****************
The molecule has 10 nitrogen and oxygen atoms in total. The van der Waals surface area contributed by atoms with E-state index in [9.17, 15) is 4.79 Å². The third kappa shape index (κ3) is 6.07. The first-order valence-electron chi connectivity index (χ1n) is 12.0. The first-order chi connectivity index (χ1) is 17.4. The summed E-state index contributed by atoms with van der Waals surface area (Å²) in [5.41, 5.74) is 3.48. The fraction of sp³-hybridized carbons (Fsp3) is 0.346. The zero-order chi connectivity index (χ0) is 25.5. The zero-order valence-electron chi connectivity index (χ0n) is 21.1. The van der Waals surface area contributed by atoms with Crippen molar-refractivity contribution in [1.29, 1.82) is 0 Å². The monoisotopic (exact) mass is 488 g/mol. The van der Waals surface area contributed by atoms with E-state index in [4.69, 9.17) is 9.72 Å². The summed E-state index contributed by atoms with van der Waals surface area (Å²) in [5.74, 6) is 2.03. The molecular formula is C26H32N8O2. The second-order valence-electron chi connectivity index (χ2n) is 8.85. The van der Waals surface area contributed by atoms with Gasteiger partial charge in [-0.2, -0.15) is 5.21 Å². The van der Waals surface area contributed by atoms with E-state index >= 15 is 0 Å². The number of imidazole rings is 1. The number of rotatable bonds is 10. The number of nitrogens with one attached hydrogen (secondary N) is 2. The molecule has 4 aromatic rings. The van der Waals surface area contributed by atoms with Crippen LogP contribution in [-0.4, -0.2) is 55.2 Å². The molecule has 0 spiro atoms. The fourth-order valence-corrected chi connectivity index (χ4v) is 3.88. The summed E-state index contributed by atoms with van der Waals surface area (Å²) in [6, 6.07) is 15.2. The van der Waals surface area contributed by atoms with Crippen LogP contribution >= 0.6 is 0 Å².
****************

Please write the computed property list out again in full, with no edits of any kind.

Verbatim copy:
The molecule has 10 nitrogen and oxygen atoms in total. The van der Waals surface area contributed by atoms with E-state index in [9.17, 15) is 4.79 Å². The third kappa shape index (κ3) is 6.07. The first-order valence-electron chi connectivity index (χ1n) is 12.0. The first-order chi connectivity index (χ1) is 17.4. The summed E-state index contributed by atoms with van der Waals surface area (Å²) in [5.41, 5.74) is 3.48. The fraction of sp³-hybridized carbons (Fsp3) is 0.346. The zero-order chi connectivity index (χ0) is 25.5. The zero-order valence-electron chi connectivity index (χ0n) is 21.1. The van der Waals surface area contributed by atoms with Crippen molar-refractivity contribution in [1.29, 1.82) is 0 Å². The monoisotopic (exact) mass is 488 g/mol. The van der Waals surface area contributed by atoms with E-state index in [4.69, 9.17) is 9.72 Å². The summed E-state index contributed by atoms with van der Waals surface area (Å²) in [5.74, 6) is 2.03. The molecular formula is C26H32N8O2. The second-order valence-electron chi connectivity index (χ2n) is 8.85. The van der Waals surface area contributed by atoms with Gasteiger partial charge in [-0.2, -0.15) is 5.21 Å². The van der Waals surface area contributed by atoms with E-state index >= 15 is 0 Å². The number of imidazole rings is 1. The number of rotatable bonds is 10. The number of nitrogens with one attached hydrogen (secondary N) is 2. The molecule has 4 aromatic rings. The van der Waals surface area contributed by atoms with Crippen LogP contribution in [-0.4, -0.2) is 55.2 Å². The molecule has 0 spiro atoms. The fourth-order valence-corrected chi connectivity index (χ4v) is 3.88. The summed E-state index contributed by atoms with van der Waals surface area (Å²) in [6, 6.07) is 15.2. The van der Waals surface area contributed by atoms with Crippen LogP contribution >= 0.6 is 0 Å².